Winnipeg Free Press - PRINT EDITION

Rickshaw run in India a wild adventure

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CRAZY TUK TUK RACE: Two Winnipeggers -- nurse Brianna Hamlin and account executive Jess Cone -- along with Toronto grad student Rich Long, are getting ready for the Rickshaw Run, a "tuk tuk" race running north to south in India. It starts New Year's Day 2013 -- Tuesday.

A "tuk tuk" is a three-person motorized rickshaw such as the crazy "taxis" in the movie Best Exotic Marigold Hotel. The Canadians start their engines in Jaisalmer, near the Pakistani border, and race all the way to Cochin on the last bump of the southern tip of India. That's 3,500 kilometres in just 14 days -- any old way they can get the tuk tuk there.

Yours truly got in touch with the three amigos, who were heading off for an overnight camel safari in the desert before going to Jaisalmer for the race. Said Hamlin: "We are preparing to take on the Indian subcontinent in an auto-rickshaw -- a seven-horsepower, three-wheeled tin can on wheels -- in the name of charity."

Their team, Tuk Tuk Goose, along with other teams from all over the world, are raising money for Frank Water. "It's a small charity making a big impact for thousands of Indians who need community-run water sanitation systems."

Their rickshaw is called Tuk Tuk Goose because of the goose decoration that was painted on it before they arrived -- they were asked to send in their designs ahead of time.

Competitors can try to fix their tuk tuk repeatedly or give up at some point and legally cheat -- towing or shipping it on a truck or train to the finish line. And get this: There is no designated route -- you get there how you can, baby.

The race attracts a lot of wacky travellers from the United Kingdom, and the parties at night camps are rumoured to be wonderful fun. All the participants pay 1,000 British pounds per tuk tuk to be in the race, but the Canadians went wild, raising over 6,000. Adds Hamlin: "Going into this adventure, we are feeling excitement, and without a doubt, a little trepidation! Taking on Indian roads is a daunting task in itself."

Interested? Check out this website .

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WATCH OUT, JUSTIN TRUDEAU: While the rest of us celebrate the holidays, 75 politically minded students have been playing politics at the legislative building in the Manitoba Youth Parliament. They have spent five arduous days of up to 12 hours debating (sometimes fighting over) the passing of six bills. Their nights are spent sleeping on the floor at Kelvin High School -- guys in the basement, girls on the first floor. Yours truly tracked down premier Bojan Pirnat at 9:45 p.m., who had just finished a nine-hour session on Boxing Day. "Giving up Christmas holidays when you're in high school doesn't seem appealing on the surface. But a lot of people say it is a life-changing experience, and when they say goodbye, they are hugging and crying."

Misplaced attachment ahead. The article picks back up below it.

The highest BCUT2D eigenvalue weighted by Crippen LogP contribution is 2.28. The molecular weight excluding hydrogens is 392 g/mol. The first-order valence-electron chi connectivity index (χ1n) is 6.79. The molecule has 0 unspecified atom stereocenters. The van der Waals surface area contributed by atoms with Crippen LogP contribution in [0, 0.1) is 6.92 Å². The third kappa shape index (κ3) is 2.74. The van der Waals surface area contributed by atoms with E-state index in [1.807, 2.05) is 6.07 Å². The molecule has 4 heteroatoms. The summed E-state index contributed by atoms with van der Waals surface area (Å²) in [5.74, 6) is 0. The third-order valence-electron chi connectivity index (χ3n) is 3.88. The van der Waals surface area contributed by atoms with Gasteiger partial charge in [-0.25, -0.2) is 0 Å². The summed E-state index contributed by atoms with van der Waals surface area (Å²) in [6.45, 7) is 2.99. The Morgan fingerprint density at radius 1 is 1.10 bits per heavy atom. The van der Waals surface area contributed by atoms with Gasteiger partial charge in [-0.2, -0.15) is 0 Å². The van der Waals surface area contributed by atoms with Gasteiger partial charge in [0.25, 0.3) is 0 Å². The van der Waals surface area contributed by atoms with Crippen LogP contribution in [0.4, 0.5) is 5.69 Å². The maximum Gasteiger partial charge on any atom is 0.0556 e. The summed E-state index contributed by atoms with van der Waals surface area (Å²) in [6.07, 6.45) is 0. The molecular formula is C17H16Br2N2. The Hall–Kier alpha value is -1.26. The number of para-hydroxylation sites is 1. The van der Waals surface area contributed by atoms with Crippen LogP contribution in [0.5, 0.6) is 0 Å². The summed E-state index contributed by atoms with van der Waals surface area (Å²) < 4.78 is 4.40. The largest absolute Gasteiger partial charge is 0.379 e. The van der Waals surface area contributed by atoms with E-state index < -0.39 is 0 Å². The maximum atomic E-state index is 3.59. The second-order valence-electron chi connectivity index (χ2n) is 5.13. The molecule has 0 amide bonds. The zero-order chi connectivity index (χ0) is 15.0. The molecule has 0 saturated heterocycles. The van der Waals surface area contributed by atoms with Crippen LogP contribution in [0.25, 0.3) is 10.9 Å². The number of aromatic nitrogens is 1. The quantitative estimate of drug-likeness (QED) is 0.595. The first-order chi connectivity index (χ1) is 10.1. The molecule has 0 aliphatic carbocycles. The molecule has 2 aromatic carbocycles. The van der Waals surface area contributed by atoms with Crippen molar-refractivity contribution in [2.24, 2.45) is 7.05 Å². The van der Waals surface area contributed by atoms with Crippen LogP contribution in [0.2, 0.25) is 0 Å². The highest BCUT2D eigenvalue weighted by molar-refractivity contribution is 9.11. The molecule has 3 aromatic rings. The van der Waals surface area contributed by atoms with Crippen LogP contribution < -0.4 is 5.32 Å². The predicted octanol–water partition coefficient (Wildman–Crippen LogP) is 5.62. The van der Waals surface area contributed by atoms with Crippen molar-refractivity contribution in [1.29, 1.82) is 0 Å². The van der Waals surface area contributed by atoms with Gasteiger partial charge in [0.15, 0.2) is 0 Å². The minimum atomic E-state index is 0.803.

Pirnat, 21, started this youth parliament game at 16 when he was a student at Kelvin and worked his way up through the executive. As premier for the last year, he estimates he's put in about 1,000 hours in 2012. He finally gets to strut his stuff.

The guy has charisma, an arresting voice, and he can talk. "It's been a roller-coaster ride in terms of learning how to manage people and to speak with authority and grasp everything that's going on and how it's supposed to work," he confesses.

So what do people think of Pirnat as premier, I ask? He blushes and tries to dodge the question. "OK, I've had positive feedback. People have said I'm a good leader and good at listening, mitigating problems without being too pushy."

Would the political studies major at the University of Winnipeg be thinking of going into politics? "I wouldn't rule it out. I'd consider it," he says.

Pirnat is the son of two Bosnian doctors -- Deni and Milena Pirnat -- who emigrated when he was a preschooler. He finishes his honours degree this year and is starting a master's in political studies.

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HAVING A GLBTTQ New Year's Eve? No one celebrates New Year's Eve with as much old-fashioned sparkle and excitement as the gay clubs in town. At Fame, 279 Garry St., it's a Bollywood theme with a real Bollywood folk-theatre performer, sword dancing and traditional Indian food (with a giveaway draw for a week in Hawaii, oddly enough).

"This gay club also welcomes straights," says general manager Melanie Mikietowich. "It's a great environment, non-threatening for couples who want to come out and have fun. They don't feel threatened and they love the music here." Tickets $15 at the door.

Over at Club 200, 190 Garry St., it's a Pretty in Pink party, with everything from costuming of performers to lighting and streamers and party guests in various shades of pink.

Gio's Club and Bar, 155 Smith St., welcomes everybody but is a clear favourite with the lesbian crowd. They're throwing an Electric Jungle New Year's Eve Party with black lights, coaching everyone to come out in white clothing so they will light up the night.

Got tips, events, sightings, unusual things going on? Call Maureen's tip line at 204-474-1116, or send mail to The Insider c/o The Winnipeg Free Press at 1355 Mountain Ave., Winnipeg, R2X 3B6

Republished from the Winnipeg Free Press print edition December 28, 2012 B3

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